Through the floor in all things, means of course the floor AND the belly pan that all Clippers have.

Hot Air Out:
Again, I go thru the floor with this (and the belly skin). The hole(s) are not huge, and easily cut and fit. You have to find the steel floor supports and not make your hole such that it interferes with that support and fitment. Your ultimate exhausting of the hot air discharge ducting must also be screened for varmints and the ultimate no-seeums. I also like to put scuppers such that the exhaust air does not blow directly down on the ground on dusty grounds situations. I never alter the exterior of vintage coaches. Nothing could be worse in my opinion than cutting the outside skin and putting some sort of grill work or vent louver work on the outside of a vintage RV. Portable AC's already have ports for hoses. You may need to fabricate those to redirect as needed. Window units are once again, partitioned cavity.

Operational Intake Air:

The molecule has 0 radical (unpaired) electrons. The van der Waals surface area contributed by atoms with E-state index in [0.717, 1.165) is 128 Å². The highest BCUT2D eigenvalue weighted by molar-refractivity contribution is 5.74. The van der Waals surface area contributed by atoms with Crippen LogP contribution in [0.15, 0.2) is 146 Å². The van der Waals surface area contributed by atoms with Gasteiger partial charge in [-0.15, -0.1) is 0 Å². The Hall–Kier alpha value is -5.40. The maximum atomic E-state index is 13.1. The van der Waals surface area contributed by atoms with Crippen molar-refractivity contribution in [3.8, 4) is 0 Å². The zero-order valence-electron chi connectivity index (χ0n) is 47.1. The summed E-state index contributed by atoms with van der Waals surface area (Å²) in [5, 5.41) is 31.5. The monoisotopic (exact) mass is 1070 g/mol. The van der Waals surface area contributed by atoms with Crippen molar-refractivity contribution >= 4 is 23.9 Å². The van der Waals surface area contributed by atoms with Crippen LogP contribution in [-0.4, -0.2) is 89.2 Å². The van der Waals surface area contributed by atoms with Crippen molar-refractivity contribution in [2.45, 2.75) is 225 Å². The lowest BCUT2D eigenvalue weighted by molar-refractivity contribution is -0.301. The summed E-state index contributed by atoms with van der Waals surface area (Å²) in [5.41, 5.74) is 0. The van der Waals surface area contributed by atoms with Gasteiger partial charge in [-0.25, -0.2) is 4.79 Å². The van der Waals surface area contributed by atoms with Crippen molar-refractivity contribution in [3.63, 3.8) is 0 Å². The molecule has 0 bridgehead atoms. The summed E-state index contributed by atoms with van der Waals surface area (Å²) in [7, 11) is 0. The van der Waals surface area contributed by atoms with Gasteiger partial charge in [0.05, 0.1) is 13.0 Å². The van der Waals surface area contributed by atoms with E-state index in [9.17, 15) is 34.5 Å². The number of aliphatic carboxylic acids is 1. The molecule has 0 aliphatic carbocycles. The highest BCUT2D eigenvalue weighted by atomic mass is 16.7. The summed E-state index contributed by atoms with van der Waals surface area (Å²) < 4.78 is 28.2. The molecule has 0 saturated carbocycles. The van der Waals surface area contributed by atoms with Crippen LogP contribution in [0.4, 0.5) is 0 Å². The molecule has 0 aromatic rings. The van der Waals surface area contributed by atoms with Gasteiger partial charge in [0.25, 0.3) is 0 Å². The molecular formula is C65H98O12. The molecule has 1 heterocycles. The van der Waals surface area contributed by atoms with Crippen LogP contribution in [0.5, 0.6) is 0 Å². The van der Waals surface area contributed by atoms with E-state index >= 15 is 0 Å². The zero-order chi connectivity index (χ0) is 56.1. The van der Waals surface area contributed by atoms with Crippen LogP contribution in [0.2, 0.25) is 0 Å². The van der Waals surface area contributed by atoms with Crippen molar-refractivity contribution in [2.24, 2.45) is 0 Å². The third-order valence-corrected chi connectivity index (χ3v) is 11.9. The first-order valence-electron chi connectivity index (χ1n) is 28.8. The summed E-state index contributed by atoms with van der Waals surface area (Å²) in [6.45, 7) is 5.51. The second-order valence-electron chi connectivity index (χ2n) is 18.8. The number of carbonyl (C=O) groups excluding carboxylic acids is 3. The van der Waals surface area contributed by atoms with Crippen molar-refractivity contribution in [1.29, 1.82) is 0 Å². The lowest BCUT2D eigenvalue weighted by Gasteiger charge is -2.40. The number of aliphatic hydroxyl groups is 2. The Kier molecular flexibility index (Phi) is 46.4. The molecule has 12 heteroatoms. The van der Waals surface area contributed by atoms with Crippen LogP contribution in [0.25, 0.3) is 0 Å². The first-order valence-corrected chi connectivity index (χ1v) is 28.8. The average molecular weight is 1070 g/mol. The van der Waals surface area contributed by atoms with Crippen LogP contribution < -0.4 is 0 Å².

This is really simple. I make holes in the floor. Those get varmint and no-seeums screening protection. I use transition ducting from the floor thru the void area to the belly pan. I use scuppers to make sure the hot exhaust air and the cool operational intake air keep separated and cannot intermix.

Window Unit Belly AC units:
In the case of a window unit, I simply put the unit on the floor or built out wheel well or whatever, and I partition that area to separate the return air, cold air, and the hot air. I put a access cover over the area. It is not hard to do. The cold air ducts attach to that cover.

Electrical 120VAC:
A Clipper is metal clad inside. The metal is easily pulled back for access behind without removal. You just drill out the rivets and expose the area to run 14-3 wiring in the walls. I put two duplex outlets in Tom's 54 Clipper. This provides more than plenty extra ac outlets.

Electrical for Duct Boost Muffin Fans:
Those are cheap and readily available at a lot of places like Northern Tool, Harbor Freight, old Computers, Computer Stores, Big Box Stores, Electrical Parts Outlets, and so on. You need 120VAC Muffin fans. You want quiet ones. The power for those fans are run to the little Thermostat controller I spoke of above. Whenever the AC comes on, so too do the Duct Boost Fans.

Wall Thermostat:
I buy the large display Blue Indigo household type. About $40, they are easy to use and all have a time delay built in to protect the AC unit. These thermostats use low voltage (24vac) contactors and so a typical two-wire thermostat wire is all you need to connect it to the controller. That thermostat wire is available cheap at Home Depot.

I'm sure I forgot something. Please forgive typo's and errors.

Houston, Texas